The last time that the general election’s final candidates did not feature either the incumbent President or Vice President was 1952, when Dwight Eisenhower (R-KS) took on Adlai Stevenson, Jr. (D-IL). The contest had many similarities to 2008:
- -The Republican was a war hero
- -The Democrat was a skilled orator
- -The Democrat was from Illinois
- -The current (then-Korean, now-Iraq) war’s status/success was hotly debated
- -The Democrats accused the Republicans of civil liberties usurpations (then-communists, now-terrorists)
There were several differences as well that should be noted: both candidates had recent executive/command experience whereas the 2008 candidates are legislators, and the Democrats had been in the White House for the last twenty years (causing the Republicans to be the ones desiring change).
But what really put Eisenhower over the top? Why, a great and simple campaign slogan, of course! Actually, it was more than just that; the Republicans created a combination of “I like Ike” with a quick and easy labeling of Stevenson- “Egghead”. From Wikipedia:
“Stevenson concentrated on giving a series of thoughtful speeches around the nation; he too drew large crowds. Although his style thrilled intellectuals and academics, some political experts wondered if he were speaking “over the heads” of most of his listeners, and they dubbed him an “egghead”, based on his baldness and intellectual demeanor.”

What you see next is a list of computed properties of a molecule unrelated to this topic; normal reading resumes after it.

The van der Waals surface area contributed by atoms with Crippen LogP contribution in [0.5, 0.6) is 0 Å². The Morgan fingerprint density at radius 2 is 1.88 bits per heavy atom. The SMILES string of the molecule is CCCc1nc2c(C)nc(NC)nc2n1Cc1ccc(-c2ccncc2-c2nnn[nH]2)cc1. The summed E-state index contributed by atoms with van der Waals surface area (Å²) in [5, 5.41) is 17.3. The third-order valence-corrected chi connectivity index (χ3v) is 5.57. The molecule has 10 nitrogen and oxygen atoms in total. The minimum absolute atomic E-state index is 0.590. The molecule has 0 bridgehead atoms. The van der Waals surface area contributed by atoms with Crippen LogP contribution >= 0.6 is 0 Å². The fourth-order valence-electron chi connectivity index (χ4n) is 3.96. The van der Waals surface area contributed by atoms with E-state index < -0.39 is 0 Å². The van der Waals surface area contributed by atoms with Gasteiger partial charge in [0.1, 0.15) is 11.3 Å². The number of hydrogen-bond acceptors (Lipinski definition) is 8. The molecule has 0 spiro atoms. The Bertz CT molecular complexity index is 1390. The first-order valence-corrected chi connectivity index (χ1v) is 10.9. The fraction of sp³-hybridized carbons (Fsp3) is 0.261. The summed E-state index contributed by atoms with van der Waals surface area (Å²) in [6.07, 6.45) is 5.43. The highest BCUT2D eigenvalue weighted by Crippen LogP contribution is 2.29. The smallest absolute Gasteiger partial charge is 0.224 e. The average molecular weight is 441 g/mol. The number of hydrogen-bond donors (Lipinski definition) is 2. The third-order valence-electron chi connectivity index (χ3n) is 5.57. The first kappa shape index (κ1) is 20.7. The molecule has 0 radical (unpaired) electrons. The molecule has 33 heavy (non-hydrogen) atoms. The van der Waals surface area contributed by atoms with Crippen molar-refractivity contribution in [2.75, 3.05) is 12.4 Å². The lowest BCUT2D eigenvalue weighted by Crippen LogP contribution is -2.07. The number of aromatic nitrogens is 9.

While it doesn’t seem that Barack Obama is bald at the moment, he is known for the way he gives prepared speeches, and the elite Left consider themselves the educated and intellectuals of our society… so… “Egghead Obama” might just be a working label. In addition, Obama must be speaking “over the head” of his listeners, because none of them can seem to articulate what they “hope” to see “change” other than the political party in the White House.
More similarities between Stevenson and Obama:
“Although Stevenson’s eloquent oratory and thoughtful, stylish demeanor thrilled many intellectuals and members of the nation’s academic community, the Republicans and some working-class Democrats ridiculed what they perceived as his indecisive, aristocratic air.”
My Point: In the end, Ike won, and his election was vindicated by his winning a second term in 1956. It’s tough to run a campaign when there is no incumbent to either support or demonize, but the election of 1952 can teach us a lesson: the old war hero who connected with the American public and who wanted to win the current war before pulling out defeated the orator who had nothing but rhetoric. In 2008, we have another old war hero who wants to win a current war before pulling out going up against a candidate who has nothing but good prepared speeches; he might need a catchy slogan to do it, but John McCain should be able to pounce on this and win.
That all said, if Obama really wanted to show he was smart, he would have used “Change In Which We Can Believe”, but grammar must not be his strong point.
That leaves John McCain to come up with a crafty rhyme. First I thought of “Yes We Cain!” because nothing good rhymes with McCain, or ‘Cain (“My Main McCain”?), but that could leave voters with reminders of his age. Instead, I suggest: “I Back Mac!” But I am not the first.
DONT GIVE UP THE SHIP
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